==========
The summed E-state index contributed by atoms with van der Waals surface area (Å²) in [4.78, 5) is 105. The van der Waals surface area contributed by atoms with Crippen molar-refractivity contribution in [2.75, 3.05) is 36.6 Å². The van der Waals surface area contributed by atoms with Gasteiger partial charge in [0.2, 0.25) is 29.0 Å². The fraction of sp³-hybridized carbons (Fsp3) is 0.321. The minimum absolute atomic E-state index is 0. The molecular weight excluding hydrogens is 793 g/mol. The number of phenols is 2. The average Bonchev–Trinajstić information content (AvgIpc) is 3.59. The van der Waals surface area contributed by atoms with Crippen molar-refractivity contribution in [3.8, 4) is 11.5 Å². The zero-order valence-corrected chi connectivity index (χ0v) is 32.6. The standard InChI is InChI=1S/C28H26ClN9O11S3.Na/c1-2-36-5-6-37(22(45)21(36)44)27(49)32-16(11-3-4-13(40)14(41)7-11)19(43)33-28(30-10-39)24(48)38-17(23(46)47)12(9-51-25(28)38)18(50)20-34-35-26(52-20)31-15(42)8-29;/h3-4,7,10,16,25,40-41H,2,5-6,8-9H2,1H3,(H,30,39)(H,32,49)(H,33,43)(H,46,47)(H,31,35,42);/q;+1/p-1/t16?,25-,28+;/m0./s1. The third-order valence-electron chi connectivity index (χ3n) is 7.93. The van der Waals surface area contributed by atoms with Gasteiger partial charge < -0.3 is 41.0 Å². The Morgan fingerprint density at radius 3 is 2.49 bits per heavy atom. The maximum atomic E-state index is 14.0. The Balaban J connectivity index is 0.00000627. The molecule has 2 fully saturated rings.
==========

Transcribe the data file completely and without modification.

The summed E-state index contributed by atoms with van der Waals surface area (Å²) in [4.78, 5) is 105. The van der Waals surface area contributed by atoms with Crippen molar-refractivity contribution in [2.75, 3.05) is 36.6 Å². The van der Waals surface area contributed by atoms with Gasteiger partial charge in [0.2, 0.25) is 29.0 Å². The fraction of sp³-hybridized carbons (Fsp3) is 0.321. The minimum absolute atomic E-state index is 0. The molecular weight excluding hydrogens is 793 g/mol. The number of phenols is 2. The average Bonchev–Trinajstić information content (AvgIpc) is 3.59. The van der Waals surface area contributed by atoms with Crippen molar-refractivity contribution in [3.8, 4) is 11.5 Å². The zero-order valence-corrected chi connectivity index (χ0v) is 32.6. The standard InChI is InChI=1S/C28H26ClN9O11S3.Na/c1-2-36-5-6-37(22(45)21(36)44)27(49)32-16(11-3-4-13(40)14(41)7-11)19(43)33-28(30-10-39)24(48)38-17(23(46)47)12(9-51-25(28)38)18(50)20-34-35-26(52-20)31-15(42)8-29;/h3-4,7,10,16,25,40-41H,2,5-6,8-9H2,1H3,(H,30,39)(H,32,49)(H,33,43)(H,46,47)(H,31,35,42);/q;+1/p-1/t16?,25-,28+;/m0./s1. The third-order valence-electron chi connectivity index (χ3n) is 7.93. The van der Waals surface area contributed by atoms with Gasteiger partial charge < -0.3 is 41.0 Å². The Morgan fingerprint density at radius 3 is 2.49 bits per heavy atom. The maximum atomic E-state index is 14.0. The Balaban J connectivity index is 0.00000627. The molecule has 2 fully saturated rings.